Hey folks, it’s tuesday, again, and last week we looked at some bright and tangy, yellow sauces. So, today, I figured I’d go the other direction with somethings dark. Yet twice as fruity.
Another couple from the companies that we’ve been looking at recently but, this time, they’re blueberry. Or, in the case of Alkemio Kitchen, Blueberry, Miso, Scotch Bonnet, Mint.
A very curious combination which is sure to provide an interesting counterpoint to Haskhell’s more traditional take.
Yo, what’s up, peeps? We’ve been on the rich and dark for a few weeks now and I think it’s time for something bright and fresh, to shake things up.
So, today, we have a couple of vibrant, yellow sauces from Alkemio Kitchen, down in surrey. A highly experimental dinner club restaurant who are pretty new to the hot sauce scene but sure do seem to have some crazy flavours. Like the Jalapeno, Lime, Mustard, Turmeric and Pineapple, Shiso Leaf, Calamansi, Sugar that you see here.
And, while their names are a mouthful, they’re also pretty informative. If you know what all of those ingredients actually are.
For those of you who don’t, however, I’m more than happy to help. Since I am, after all, very excited to get into these two before the launch of their their crowdfunding campaign, later this month.
Hello again, everyone, and welcome back to the last tuesday of march. The perfect time for a quite unusual pair.
Today we have two very different sauces, with very different heats and flavours, but one particularly appropriate ingredient in common: Chocolate.
It is coming up to easter, after all, so why not start the celebrations early with Ignis’ CNC9 and Haskhell’s Chipotle?
So, dear readers, we’ve seen both black garlic and sriracha quite recently but, this week, we’re seeing them together. Looking at an actual black garlic sriracha that just got released.
Which, because it’s such a garlic-forward style of sauce to begin with, should really highlight the difference between the regular root and its own blackened bulbs. Though, I’ll admit, that’s only half of why I’m excited for this one.
The other half is its maker – Daddy Cool’s – who’ve put out at tonne of great products, all throughout the half decade that I’ve been blogging. You can find more on them in my sidebar, to the right, but the short of it is that this is the latest entry into their square bottle line. Which, up until now, has been nothing short of amazing.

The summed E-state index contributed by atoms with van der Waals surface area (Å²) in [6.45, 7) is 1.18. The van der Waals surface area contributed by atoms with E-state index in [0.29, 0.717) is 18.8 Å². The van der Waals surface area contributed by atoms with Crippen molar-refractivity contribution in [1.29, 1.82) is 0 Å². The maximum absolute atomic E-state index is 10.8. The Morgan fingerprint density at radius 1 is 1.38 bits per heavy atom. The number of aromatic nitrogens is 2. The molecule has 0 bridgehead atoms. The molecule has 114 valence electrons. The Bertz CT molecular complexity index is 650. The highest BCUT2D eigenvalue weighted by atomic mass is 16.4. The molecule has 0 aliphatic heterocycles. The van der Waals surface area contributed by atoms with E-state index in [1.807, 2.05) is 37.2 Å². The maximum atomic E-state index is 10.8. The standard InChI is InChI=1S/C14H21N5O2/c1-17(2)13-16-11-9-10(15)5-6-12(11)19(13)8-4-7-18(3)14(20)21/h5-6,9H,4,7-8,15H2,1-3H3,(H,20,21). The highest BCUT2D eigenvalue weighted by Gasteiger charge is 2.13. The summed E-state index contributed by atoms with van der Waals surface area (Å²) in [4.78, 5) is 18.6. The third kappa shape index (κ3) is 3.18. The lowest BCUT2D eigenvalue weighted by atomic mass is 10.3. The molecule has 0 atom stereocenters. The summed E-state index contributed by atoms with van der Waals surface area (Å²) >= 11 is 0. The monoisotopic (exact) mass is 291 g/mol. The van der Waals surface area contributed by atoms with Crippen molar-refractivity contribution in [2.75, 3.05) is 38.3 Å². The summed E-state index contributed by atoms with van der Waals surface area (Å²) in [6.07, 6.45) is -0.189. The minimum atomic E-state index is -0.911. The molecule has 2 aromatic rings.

So obviously I had to jump on this sriracha the second that it hit metaphorical shelves. Because my expectations are through the roof. But don’t think that I’m going to go easy on it if they aren’t met, either.
Hey everyone, today we’re looking at some nerd sauce. Because, as a serious sauce nerd, how could I not give the new Nerd Sauce Co. a go?
Just like how Rad Dude Food‘s chilli concoction recently became their main focus, this company was born to help a bunch of chefs weather the chaos of the current pandemic. To bring their business into the online world and keep them employed, in this new, more digital age.
But where Nerd Sauce Co. differs is in what they make – A whopping twelve different sauces, only four of which are chilli, to the Rad Dude’s one. Is their quantity a detriment to their quality? I bought two of the most exciting flavours to find out.
Sup folks, it’s white day today and, if you haven’t heard of the holiday before, you might think that it sounds a tad controversial. But, in reality, it’s just the japanese holiday where people give back to those who gave them valentine’s chocolates.
No, the real controversy, today, is going to come from my recipe. Because, while I’m following the white day tradition of cooking up chocolate-based sweet treats, I’m also going to be adding in black garlic. As suggested by the Isle of Wight Garlic Farm.
I know that that’s going to raise eyebrows, at the very least, because most people seem to think that garlic should never go with sweets. And normally, those people would be correct. But this isn’t normal garlic.